This does not only apply to biking but also to drive a car. If you ever plan to drive an automobile, do not drink and drive. It is dangerous for you and to everyone around you. Safe biking means safe and sound travel in the Netherlands.

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11. Don’t use your phone while riding a bike in Amsterdam.

This tip applies to driving as well; using a phone while cycling distracts you from seeing the fantastic sights of Amsterdam and is extremely hazardous. Remember, you are not the only one using the road; there are cyclists and vehicles all around you.

If you’re riding a bike in Amsterdam and you need to use your phone, you need to pull over, just like if you’re going to check a route map.

Using selfie sticks while biking is also hazardous. If you want footage of the city (or yourself) while you pedal the streets, using a GoPro attachment on a bicycle is much safer to record your Amsterdam cycling adventure.

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12. Double lock your bike.

Locked Bike in Amsterdam, Netherlands

Always lock your bike if you absolutely have to leave it unattended. If you do not, someone might steal it.

This is a problem in Amsterdam, in fact, literally, tens of thousands of bicycles are stolen in Amsterdam every year! But we can help prevent this from happening by locking our bikes and never leaving them alone outside without locking them up.

In Amsterdam, thousands of people lose their bikes to thieves. So prolific is the problem, most Amsterdamers use two locks to protect their bikes and you should do the same, and never leave your key on the bike!

U-locks or heavy chains can be used to attach your bike to a frame base, such as a bike rack or post. To ensure an effective fit, feed the lock through both the frame and not just the front wheel of your bike.

Also, make sure that you only park and lock your bike in areas that allow such things. Don’t ignore the sign that says that you can’t park and place your bike to avoid getting your bike stolen or removed by the city authorities. 

It’s always best to store your bike indoors at the end of the day.

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13. Always be careful when riding a bike in Amsterdam.

Amsterdam is abundant with biking infrastructure that’s easy for locals and visitors alike to use. It is one of the safest cities to cycle on Earth, but that doesn’t mean it is 100% safe. Cycling accidents do happen and could ruin your travel and cycling adventure in Amsterdam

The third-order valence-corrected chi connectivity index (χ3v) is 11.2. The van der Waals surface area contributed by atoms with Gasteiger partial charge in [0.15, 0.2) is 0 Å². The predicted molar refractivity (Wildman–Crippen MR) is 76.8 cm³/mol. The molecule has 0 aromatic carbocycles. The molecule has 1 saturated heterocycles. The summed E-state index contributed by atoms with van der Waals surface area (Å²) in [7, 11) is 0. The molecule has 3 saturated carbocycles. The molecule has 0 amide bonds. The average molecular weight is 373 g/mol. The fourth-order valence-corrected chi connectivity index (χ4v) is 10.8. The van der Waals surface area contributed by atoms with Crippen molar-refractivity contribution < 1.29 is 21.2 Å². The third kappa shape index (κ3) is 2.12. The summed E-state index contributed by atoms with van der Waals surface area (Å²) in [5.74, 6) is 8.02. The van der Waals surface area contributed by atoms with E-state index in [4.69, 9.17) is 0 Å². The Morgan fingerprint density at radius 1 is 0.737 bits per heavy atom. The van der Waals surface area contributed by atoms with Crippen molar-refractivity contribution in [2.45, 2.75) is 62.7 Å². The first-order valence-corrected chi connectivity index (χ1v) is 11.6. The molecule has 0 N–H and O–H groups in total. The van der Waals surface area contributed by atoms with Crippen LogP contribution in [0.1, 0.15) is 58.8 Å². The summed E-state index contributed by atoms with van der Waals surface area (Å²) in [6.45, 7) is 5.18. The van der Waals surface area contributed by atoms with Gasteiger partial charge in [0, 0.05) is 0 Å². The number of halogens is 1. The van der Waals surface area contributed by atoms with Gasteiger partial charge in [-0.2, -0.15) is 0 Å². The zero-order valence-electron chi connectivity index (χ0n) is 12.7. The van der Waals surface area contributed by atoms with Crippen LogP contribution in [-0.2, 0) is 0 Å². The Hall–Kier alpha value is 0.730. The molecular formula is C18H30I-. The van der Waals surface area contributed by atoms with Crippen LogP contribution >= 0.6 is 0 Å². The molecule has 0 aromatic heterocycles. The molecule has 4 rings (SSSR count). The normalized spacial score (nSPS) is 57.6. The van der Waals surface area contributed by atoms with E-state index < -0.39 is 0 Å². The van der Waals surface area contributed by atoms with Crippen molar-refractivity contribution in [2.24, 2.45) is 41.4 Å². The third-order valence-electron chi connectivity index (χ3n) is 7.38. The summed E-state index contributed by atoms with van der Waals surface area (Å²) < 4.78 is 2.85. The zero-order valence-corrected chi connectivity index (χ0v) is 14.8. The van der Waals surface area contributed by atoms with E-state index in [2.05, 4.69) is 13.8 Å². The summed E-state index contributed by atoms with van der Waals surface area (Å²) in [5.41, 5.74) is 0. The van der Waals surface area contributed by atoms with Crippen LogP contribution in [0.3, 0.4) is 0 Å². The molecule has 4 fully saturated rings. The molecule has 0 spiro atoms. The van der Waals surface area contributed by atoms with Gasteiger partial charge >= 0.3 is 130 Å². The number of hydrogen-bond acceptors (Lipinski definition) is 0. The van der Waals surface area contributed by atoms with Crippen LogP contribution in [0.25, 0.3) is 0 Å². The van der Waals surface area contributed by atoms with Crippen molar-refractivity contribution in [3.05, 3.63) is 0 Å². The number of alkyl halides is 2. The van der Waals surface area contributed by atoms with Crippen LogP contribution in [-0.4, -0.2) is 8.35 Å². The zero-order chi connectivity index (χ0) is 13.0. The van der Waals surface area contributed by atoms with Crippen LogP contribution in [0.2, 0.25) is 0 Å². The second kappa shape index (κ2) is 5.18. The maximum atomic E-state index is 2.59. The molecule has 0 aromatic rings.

Getting into an accident that you may have caused (if you ignored our advice!) or being a victim of accidents caused by another user of the road might not just ruin your vacation, you could be faced with a large bill, for fines, legal fees or hospital bills.

You don’t want this nuisance to happen while riding a bike in Amsterdam. No sir. No ma’am. No thank you fam.

You must exercise extra caution when riding a bike in Amsterdam and remain vigilant of your surroundings at all times to avoid accidents, inconvenience, and the possibility of spoiling your trip to the Netherlands.

You can purchase your biking and travel insurance for more peace of mind. Some rental bike businesses also provide insurance against accidents, bike theft, damage, and other concerns.

This comes at an additional expense, but travel insurance, especially when traveling abroad is better to have and not need, than need and not have.

FAQs

How many bikes are in Amsterdam?

There are an estimated 881,000 bicycles in Amsterdam. This number has been growing steadily over the years as more and more people have begun to rely on bikes as their main form of transportation. Amsterdam is known for being a very bike-friendly city, with wide paths and lanes specifically for cyclists.

Why does biking work so well in Amsterdam?

Biking works well in Amsterdam because the city has made a concerted effort to make biking an easy, efficient, and safe way to get around. The city has invested in a comprehensive system of bike lanes and traffic signals specifically for bikes, as well as in bike racks and storage facilities. Bikes have priority and the right of way over all other forms of transportation. And because Amsterdam is relatively flat, it’s an especially convenient mode of transportation for residents.

How are the bike lanes designed in Amsterdam?

Amsterdam bike lanes are designed to be as safe as possible for cyclists. This is done by separating the bike lane from the traffic lane with a physical barrier, such as a curb or median.

Additionally, the bike lanes in Amsterdam are typically wider than in most other cities, which makes them more comfortable and convenient for cyclists. One of the many reasons why Amsterdam has been so successful in promoting cycling is because of its well-designed bike lanes.